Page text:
Fairytales come in all shapes and sizes, and so do the real life castles of our fairytale dreams. Do you like dark fairytales of evil witches who eat children, or kings plotting dastardly plans? Perhaps a crumbling medieval manse will do for you. Do you love tales of the Crusades or chivalric knights? Have we got some spots for you! Do you love a good princess tale, handsome princes and fairy godmothers and all? There are so many palaces in France and Germany that could host these princess yarns.
Of all of these castles and fortifications and ruins, only some look how they did in their heyday. Some no longer resemble castles and require an extra dose of imagination to picture them as homes or active military fortifications. Some have been renovated to fit a romantic fairytale ideal. We've put together a list of all of these fairytale palaces for you to visit or daydream about.
25 Castle Frankenstein - Germany
This haunting manor on a hill is not as abandoned as the others on this list, but it has a dark and mysterious past that cannot be overlooked. Castle Frankenstein does not have an official connection to the Mary Shelley novel that she ever acknowledged, according to the BBC, but the name and the building’s alchemist past keep interest in this particular Castle Frankenstein alive. Alchemist Johann Conrad Dippel was born there in 1673 and later conducted all sorts of experiments strange and macabre within its walls. According to the BBC, he attempted to concoct an elixir of life, succeeding eventually in creating Dippel’s Oil, a tincture of horns, blood, leather, and ivory that he claimed could cure any ailment and provide immortality. His 1735 passing proved otherwise, but his legacy lives on in his abandoned castle home and the folklore surrounding it.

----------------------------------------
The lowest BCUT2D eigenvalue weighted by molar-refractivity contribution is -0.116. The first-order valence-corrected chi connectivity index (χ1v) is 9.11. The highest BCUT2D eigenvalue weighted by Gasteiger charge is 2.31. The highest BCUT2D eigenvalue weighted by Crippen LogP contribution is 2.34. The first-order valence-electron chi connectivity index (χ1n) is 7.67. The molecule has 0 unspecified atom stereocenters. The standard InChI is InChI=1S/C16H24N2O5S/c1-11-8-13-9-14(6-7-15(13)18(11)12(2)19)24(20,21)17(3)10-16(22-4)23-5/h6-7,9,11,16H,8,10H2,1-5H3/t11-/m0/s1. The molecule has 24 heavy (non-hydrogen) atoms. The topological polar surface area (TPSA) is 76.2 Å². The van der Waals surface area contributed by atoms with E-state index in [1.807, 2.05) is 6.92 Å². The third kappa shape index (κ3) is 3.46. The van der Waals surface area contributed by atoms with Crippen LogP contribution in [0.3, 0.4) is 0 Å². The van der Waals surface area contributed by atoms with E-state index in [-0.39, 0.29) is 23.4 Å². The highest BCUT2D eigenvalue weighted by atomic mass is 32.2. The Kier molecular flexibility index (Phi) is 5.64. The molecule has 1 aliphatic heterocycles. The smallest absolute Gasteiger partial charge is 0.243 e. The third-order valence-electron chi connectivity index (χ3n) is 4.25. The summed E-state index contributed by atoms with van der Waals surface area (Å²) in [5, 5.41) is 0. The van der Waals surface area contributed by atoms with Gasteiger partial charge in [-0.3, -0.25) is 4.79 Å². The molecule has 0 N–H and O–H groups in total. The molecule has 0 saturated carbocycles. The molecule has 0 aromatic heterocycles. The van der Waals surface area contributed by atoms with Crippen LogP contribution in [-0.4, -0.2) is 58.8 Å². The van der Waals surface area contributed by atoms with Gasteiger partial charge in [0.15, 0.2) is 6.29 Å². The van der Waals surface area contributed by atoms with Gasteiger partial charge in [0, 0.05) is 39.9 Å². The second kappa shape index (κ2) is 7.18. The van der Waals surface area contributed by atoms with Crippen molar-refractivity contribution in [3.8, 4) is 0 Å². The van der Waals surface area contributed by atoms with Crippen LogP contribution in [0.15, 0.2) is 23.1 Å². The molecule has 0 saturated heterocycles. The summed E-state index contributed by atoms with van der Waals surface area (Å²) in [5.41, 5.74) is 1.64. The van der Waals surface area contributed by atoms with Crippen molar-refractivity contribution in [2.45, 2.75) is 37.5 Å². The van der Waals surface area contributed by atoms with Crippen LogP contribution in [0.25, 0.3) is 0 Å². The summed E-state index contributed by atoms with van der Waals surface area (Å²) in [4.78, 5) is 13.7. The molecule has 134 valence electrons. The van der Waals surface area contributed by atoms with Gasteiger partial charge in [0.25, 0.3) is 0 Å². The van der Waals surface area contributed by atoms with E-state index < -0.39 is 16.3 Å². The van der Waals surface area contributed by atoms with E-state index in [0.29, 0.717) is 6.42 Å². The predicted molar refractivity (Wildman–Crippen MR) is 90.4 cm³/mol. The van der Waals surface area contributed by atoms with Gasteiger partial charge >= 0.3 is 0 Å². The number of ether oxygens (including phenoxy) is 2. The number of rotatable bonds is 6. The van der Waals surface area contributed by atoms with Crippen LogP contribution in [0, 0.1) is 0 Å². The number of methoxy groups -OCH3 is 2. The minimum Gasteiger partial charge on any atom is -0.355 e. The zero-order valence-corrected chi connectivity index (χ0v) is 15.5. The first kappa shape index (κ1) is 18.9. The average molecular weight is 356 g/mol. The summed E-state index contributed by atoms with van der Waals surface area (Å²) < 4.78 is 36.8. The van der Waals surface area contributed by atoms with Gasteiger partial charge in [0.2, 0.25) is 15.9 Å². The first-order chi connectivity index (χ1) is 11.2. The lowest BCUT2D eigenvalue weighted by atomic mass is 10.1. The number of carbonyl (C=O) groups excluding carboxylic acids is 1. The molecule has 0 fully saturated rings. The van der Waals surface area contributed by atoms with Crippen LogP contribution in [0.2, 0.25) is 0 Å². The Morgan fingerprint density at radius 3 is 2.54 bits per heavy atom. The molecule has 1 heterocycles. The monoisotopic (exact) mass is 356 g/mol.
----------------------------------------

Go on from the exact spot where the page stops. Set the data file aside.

24 can actually visit: Neuschwanstein Castle - Germany
Neuschwanstein Castle is quite possibly the most fairytale-esque castle there ever was. Unlike most of the palaces on this list, Neuschwanstein is less than 200 years old. According to Travel + Leisure, the construction of this lush mountain idyll was ordered by King Ludwig II of Bavaria in 1868. In 1866, Ludwig was effectively stripped of power by the Prussian takeover of Bavaria and he retreated into his own fantasy world, which happened to include constructing lavish fairytale-inspired castles. Ludwig passed suddenly in 1888, four years before the final towers were constructed. Neuschwanstein immediately became a visitor destination, according to Travel + Leisure, although only 14 rooms were ever finished and remain on view today.
23 Fort Alexander - Russia
Rising like a time-blackened Kraken from the Gulf of Finland, Fort Alexander was built in the 1800s to fortify St. Petersburg. That is, after the seafloor was fortified to be able to hold it. According to Atlas Obscura, there is no island for the fort to rest on, so beams were drilled into a concrete foundation laid on the seafloor.The exterior wall was tricked out with cannons and advantageous shooting outlooks.The fort never saw military action and by 1900 was being used as an infectious disease research facility, Atlas Obscura says. The site was abandoned in the 1980s, though it played host to some illegal raves.
22 Ballycarbery Castle, Ireland
Ballycarbery Castle is a moss-covered ghost of a castle in the Irish countryside. Built in the 16th century, it was the subject of many familial disputes between the Brownes and the McCarthy Mores, according to Megalithic Ireland. This building, too, was damaged by the ravaging of Oliver Cromwell’s canons in the Civil War. This cannonfire destroyed significant parts of the structure, which today remains an abandoned ruin. What remains of Ballycarbery Castle is eery and inspires the imagination to picture what it may have looked like.